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Picture Coastal promenade (1)
- Camille Zakharia
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- Coastal promenade (1)
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Camille Zakharia was born in 1962 in Tripoli, Lebanon. After taking out an engineering degree he fled his country's civil war, spent time in the United States, Turkey, Greece and Bahrain, then enrolled at the Nova Scotia College of Art & Design in Halifax, Canada. Graduating in 2000, he decided to settle permanently in Bahrain. He has taken part in many exhibitions in the Middle East, Europe, Canada and the United States, and in 2009 was a finalist in the Victoria & Albert Museum's Jameel Prize for Islamic art.
Coastal Promenade was commissioned by the Ministry of Culture of Bahrain as part of the Reclaim project the emirate presented in its Golden Lion-winning pavilion at the 2010 Venice Architecture Biennial. The series looks at the present state of the archipelago's coastline, devastated over the last few years by oil industry pollution and urban change. Often on the outskirts of cities, these areas abandoned by their residents gradually turn into no man's lands.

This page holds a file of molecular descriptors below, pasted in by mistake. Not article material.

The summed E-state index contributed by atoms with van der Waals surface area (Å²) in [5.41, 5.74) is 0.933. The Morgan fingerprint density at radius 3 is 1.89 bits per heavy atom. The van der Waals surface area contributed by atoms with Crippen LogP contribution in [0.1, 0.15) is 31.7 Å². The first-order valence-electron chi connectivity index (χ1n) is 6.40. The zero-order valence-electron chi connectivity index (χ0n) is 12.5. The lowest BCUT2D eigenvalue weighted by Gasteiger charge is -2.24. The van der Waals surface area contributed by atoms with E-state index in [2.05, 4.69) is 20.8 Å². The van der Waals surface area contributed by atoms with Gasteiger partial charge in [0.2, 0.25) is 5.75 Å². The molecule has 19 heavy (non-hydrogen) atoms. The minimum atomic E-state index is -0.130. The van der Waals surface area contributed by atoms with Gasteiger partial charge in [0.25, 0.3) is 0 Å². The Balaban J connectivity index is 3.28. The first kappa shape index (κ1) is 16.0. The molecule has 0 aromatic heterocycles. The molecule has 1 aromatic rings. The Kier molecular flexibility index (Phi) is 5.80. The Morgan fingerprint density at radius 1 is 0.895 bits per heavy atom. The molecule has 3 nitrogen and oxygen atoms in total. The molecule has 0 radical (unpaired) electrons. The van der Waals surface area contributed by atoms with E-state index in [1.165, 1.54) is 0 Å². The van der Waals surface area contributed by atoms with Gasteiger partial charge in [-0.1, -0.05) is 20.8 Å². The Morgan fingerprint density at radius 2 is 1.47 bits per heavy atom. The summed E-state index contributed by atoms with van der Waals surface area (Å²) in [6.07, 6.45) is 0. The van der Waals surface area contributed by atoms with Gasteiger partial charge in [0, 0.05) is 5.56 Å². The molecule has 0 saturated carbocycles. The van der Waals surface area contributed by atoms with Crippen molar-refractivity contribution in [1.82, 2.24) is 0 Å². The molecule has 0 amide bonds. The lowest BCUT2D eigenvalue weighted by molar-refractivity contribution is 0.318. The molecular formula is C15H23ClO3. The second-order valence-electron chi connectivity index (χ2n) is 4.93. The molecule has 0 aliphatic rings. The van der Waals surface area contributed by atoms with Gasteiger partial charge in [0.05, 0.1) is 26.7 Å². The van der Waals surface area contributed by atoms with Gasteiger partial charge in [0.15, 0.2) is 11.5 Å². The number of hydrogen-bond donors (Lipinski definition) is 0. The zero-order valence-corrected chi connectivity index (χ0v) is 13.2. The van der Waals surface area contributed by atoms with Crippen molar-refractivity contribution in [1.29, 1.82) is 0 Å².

Reacting to this tragedy via the classical documentary tradition, Camille Zakharia has produced an inventory of the shoreline's landscapes and architecture, of lost, desolate zones devoid of animal, plant or human life. And yet these places possess a fragile everyday beauty: beneath a cloudless sky, a sprinkling of fishermen's huts stands as relics of a declining culture – an "architecture without architects", as the photographer calls it, which is equally threatened by political and social change. Isolated and strangely empty, these huts sometimes evoke a human presence, as when we see cushions tossed on a bench with a suggestion of a languorous late-afternoon siesta.
Tinged with a gentle melancholy, these landscapes escape all notion of time. Acting on the viewer like dream images or sequences from a film, they are a call to meditation and contemplation. The overall experience is that of a summons to time-travel, to a last spurt of energy before everything passes away.